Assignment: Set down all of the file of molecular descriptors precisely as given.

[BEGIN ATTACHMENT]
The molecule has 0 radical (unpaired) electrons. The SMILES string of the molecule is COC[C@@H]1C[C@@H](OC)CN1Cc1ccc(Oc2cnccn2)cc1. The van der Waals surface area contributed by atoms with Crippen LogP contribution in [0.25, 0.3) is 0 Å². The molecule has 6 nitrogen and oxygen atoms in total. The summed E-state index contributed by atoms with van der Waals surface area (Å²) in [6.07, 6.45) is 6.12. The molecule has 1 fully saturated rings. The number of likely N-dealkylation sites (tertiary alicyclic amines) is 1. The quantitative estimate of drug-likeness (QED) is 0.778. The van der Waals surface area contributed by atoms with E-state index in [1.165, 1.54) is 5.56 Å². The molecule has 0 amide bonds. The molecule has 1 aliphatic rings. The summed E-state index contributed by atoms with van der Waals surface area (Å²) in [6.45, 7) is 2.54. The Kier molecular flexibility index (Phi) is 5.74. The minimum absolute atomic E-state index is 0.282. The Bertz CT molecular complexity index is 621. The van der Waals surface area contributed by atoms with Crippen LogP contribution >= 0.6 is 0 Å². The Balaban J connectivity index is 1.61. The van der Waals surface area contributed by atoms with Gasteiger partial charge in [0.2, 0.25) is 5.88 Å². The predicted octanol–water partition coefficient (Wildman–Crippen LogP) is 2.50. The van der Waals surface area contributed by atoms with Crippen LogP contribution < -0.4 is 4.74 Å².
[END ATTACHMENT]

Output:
The molecule has 0 radical (unpaired) electrons. The SMILES string of the molecule is COC[C@@H]1C[C@@H](OC)CN1Cc1ccc(Oc2cnccn2)cc1. The van der Waals surface area contributed by atoms with Crippen LogP contribution in [0.25, 0.3) is 0 Å². The molecule has 6 nitrogen and oxygen atoms in total. The summed E-state index contributed by atoms with van der Waals surface area (Å²) in [6.07, 6.45) is 6.12. The molecule has 1 fully saturated rings. The number of likely N-dealkylation sites (tertiary alicyclic amines) is 1. The quantitative estimate of drug-likeness (QED) is 0.778. The van der Waals surface area contributed by atoms with E-state index in [1.165, 1.54) is 5.56 Å². The molecule has 0 amide bonds. The molecule has 1 aliphatic rings. The summed E-state index contributed by atoms with van der Waals surface area (Å²) in [6.45, 7) is 2.54. The Kier molecular flexibility index (Phi) is 5.74. The minimum absolute atomic E-state index is 0.282. The Bertz CT molecular complexity index is 621. The van der Waals surface area contributed by atoms with Crippen LogP contribution >= 0.6 is 0 Å². The Balaban J connectivity index is 1.61. The van der Waals surface area contributed by atoms with Gasteiger partial charge in [0.2, 0.25) is 5.88 Å². The predicted octanol–water partition coefficient (Wildman–Crippen LogP) is 2.50. The van der Waals surface area contributed by atoms with Crippen LogP contribution < -0.4 is 4.74 Å².